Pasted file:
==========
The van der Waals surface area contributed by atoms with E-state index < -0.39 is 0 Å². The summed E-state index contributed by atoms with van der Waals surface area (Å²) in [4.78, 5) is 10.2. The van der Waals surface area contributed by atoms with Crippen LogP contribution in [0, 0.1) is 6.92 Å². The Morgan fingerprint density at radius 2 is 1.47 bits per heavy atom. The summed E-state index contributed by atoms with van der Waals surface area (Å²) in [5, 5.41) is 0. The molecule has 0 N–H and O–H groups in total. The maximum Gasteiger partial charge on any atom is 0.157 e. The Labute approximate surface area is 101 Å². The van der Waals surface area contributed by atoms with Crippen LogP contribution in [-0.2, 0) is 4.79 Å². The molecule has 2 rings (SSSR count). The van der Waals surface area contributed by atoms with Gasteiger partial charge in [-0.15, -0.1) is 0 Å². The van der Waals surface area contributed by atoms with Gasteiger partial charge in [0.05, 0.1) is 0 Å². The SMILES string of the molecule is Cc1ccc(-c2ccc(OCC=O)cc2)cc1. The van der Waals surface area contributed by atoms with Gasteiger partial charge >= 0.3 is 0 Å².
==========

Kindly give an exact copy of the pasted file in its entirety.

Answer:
The van der Waals surface area contributed by atoms with E-state index < -0.39 is 0 Å². The summed E-state index contributed by atoms with van der Waals surface area (Å²) in [4.78, 5) is 10.2. The van der Waals surface area contributed by atoms with Crippen LogP contribution in [0, 0.1) is 6.92 Å². The Morgan fingerprint density at radius 2 is 1.47 bits per heavy atom. The summed E-state index contributed by atoms with van der Waals surface area (Å²) in [5, 5.41) is 0. The molecule has 0 N–H and O–H groups in total. The maximum Gasteiger partial charge on any atom is 0.157 e. The Labute approximate surface area is 101 Å². The van der Waals surface area contributed by atoms with Crippen LogP contribution in [-0.2, 0) is 4.79 Å². The molecule has 2 rings (SSSR count). The van der Waals surface area contributed by atoms with Gasteiger partial charge in [-0.15, -0.1) is 0 Å². The van der Waals surface area contributed by atoms with Gasteiger partial charge in [0.05, 0.1) is 0 Å². The SMILES string of the molecule is Cc1ccc(-c2ccc(OCC=O)cc2)cc1. The van der Waals surface area contributed by atoms with Gasteiger partial charge >= 0.3 is 0 Å².